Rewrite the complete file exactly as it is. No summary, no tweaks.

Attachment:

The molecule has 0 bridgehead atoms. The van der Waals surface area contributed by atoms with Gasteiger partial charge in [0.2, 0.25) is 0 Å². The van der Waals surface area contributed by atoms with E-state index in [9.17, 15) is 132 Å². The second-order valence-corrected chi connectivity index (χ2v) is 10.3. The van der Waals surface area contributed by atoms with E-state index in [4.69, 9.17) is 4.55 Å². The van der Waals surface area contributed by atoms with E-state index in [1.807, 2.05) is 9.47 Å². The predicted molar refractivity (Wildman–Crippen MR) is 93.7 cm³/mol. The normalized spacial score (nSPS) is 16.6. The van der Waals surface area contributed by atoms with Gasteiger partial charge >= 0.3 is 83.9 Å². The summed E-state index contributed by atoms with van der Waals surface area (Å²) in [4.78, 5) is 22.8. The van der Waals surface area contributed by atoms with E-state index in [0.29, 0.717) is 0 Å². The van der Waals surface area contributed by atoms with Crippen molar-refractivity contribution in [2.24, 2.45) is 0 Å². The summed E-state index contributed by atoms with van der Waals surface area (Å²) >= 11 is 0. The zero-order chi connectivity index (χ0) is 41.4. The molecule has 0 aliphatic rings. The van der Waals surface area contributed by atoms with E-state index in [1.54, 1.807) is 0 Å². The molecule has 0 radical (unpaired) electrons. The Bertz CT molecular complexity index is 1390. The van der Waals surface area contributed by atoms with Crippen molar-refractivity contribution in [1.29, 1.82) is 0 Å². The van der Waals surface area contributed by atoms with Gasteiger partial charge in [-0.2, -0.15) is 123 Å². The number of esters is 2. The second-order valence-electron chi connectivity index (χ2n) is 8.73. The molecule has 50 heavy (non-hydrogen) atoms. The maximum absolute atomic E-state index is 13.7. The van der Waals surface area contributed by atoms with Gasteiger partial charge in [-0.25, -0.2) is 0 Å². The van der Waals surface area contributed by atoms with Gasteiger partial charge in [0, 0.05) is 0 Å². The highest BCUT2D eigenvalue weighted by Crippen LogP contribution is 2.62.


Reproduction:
The molecule has 0 bridgehead atoms. The van der Waals surface area contributed by atoms with Gasteiger partial charge in [0.2, 0.25) is 0 Å². The van der Waals surface area contributed by atoms with E-state index in [9.17, 15) is 132 Å². The second-order valence-corrected chi connectivity index (χ2v) is 10.3. The van der Waals surface area contributed by atoms with E-state index in [4.69, 9.17) is 4.55 Å². The van der Waals surface area contributed by atoms with E-state index in [1.807, 2.05) is 9.47 Å². The predicted molar refractivity (Wildman–Crippen MR) is 93.7 cm³/mol. The normalized spacial score (nSPS) is 16.6. The van der Waals surface area contributed by atoms with Gasteiger partial charge >= 0.3 is 83.9 Å². The summed E-state index contributed by atoms with van der Waals surface area (Å²) in [4.78, 5) is 22.8. The van der Waals surface area contributed by atoms with E-state index in [0.29, 0.717) is 0 Å². The van der Waals surface area contributed by atoms with Crippen molar-refractivity contribution in [2.24, 2.45) is 0 Å². The summed E-state index contributed by atoms with van der Waals surface area (Å²) >= 11 is 0. The zero-order chi connectivity index (χ0) is 41.4. The molecule has 0 aliphatic rings. The van der Waals surface area contributed by atoms with E-state index in [1.54, 1.807) is 0 Å². The molecule has 0 radical (unpaired) electrons. The Bertz CT molecular complexity index is 1390. The van der Waals surface area contributed by atoms with Crippen molar-refractivity contribution in [1.29, 1.82) is 0 Å². The van der Waals surface area contributed by atoms with Gasteiger partial charge in [-0.2, -0.15) is 123 Å². The number of esters is 2. The second-order valence-electron chi connectivity index (χ2n) is 8.73. The molecule has 50 heavy (non-hydrogen) atoms. The maximum absolute atomic E-state index is 13.7. The van der Waals surface area contributed by atoms with Gasteiger partial charge in [-0.25, -0.2) is 0 Å². The van der Waals surface area contributed by atoms with Gasteiger partial charge in [0, 0.05) is 0 Å². The highest BCUT2D eigenvalue weighted by Crippen LogP contribution is 2.62.